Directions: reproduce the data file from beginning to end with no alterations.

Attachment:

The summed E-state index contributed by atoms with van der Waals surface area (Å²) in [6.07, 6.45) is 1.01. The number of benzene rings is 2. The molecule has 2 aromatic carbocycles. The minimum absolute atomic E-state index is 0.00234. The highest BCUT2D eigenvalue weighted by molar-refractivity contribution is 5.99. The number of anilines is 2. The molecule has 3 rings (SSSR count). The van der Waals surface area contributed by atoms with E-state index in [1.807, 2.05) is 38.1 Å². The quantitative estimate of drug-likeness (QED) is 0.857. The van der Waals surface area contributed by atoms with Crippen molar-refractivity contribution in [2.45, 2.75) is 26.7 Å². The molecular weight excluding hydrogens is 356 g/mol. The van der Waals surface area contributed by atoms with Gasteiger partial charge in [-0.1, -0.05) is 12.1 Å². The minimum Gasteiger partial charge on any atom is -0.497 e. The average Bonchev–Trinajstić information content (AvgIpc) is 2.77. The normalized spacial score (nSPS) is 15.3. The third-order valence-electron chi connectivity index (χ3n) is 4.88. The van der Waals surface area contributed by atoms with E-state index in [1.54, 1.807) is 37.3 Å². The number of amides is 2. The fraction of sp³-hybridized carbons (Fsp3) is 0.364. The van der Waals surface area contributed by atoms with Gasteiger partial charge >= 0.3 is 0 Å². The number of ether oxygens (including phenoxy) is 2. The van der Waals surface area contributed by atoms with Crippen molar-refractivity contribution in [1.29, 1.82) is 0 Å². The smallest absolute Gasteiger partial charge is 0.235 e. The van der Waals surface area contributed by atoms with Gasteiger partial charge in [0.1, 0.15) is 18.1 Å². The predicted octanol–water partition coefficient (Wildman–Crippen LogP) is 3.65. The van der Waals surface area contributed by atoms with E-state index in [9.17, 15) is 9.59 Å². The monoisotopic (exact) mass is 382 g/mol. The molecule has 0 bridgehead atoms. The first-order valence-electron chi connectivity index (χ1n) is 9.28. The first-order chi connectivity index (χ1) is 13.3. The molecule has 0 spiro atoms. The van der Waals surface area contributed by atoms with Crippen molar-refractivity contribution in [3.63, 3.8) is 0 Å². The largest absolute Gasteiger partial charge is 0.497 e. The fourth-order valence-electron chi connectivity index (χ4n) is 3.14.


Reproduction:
The summed E-state index contributed by atoms with van der Waals surface area (Å²) in [6.07, 6.45) is 1.01. The number of benzene rings is 2. The molecule has 2 aromatic carbocycles. The minimum absolute atomic E-state index is 0.00234. The highest BCUT2D eigenvalue weighted by molar-refractivity contribution is 5.99. The number of anilines is 2. The molecule has 3 rings (SSSR count). The van der Waals surface area contributed by atoms with E-state index in [1.807, 2.05) is 38.1 Å². The quantitative estimate of drug-likeness (QED) is 0.857. The van der Waals surface area contributed by atoms with Crippen molar-refractivity contribution in [2.45, 2.75) is 26.7 Å². The molecular weight excluding hydrogens is 356 g/mol. The van der Waals surface area contributed by atoms with Gasteiger partial charge in [-0.1, -0.05) is 12.1 Å². The minimum Gasteiger partial charge on any atom is -0.497 e. The average Bonchev–Trinajstić information content (AvgIpc) is 2.77. The normalized spacial score (nSPS) is 15.3. The third-order valence-electron chi connectivity index (χ3n) is 4.88. The van der Waals surface area contributed by atoms with E-state index in [1.54, 1.807) is 37.3 Å². The number of amides is 2. The fraction of sp³-hybridized carbons (Fsp3) is 0.364. The van der Waals surface area contributed by atoms with Gasteiger partial charge >= 0.3 is 0 Å². The number of ether oxygens (including phenoxy) is 2. The van der Waals surface area contributed by atoms with Crippen molar-refractivity contribution in [1.29, 1.82) is 0 Å². The smallest absolute Gasteiger partial charge is 0.235 e. The van der Waals surface area contributed by atoms with Gasteiger partial charge in [0.1, 0.15) is 18.1 Å². The predicted octanol–water partition coefficient (Wildman–Crippen LogP) is 3.65. The van der Waals surface area contributed by atoms with E-state index in [9.17, 15) is 9.59 Å². The monoisotopic (exact) mass is 382 g/mol. The molecule has 0 bridgehead atoms. The first-order valence-electron chi connectivity index (χ1n) is 9.28. The first-order chi connectivity index (χ1) is 13.3. The molecule has 0 spiro atoms. The van der Waals surface area contributed by atoms with Crippen molar-refractivity contribution in [3.63, 3.8) is 0 Å². The largest absolute Gasteiger partial charge is 0.497 e. The fourth-order valence-electron chi connectivity index (χ4n) is 3.14.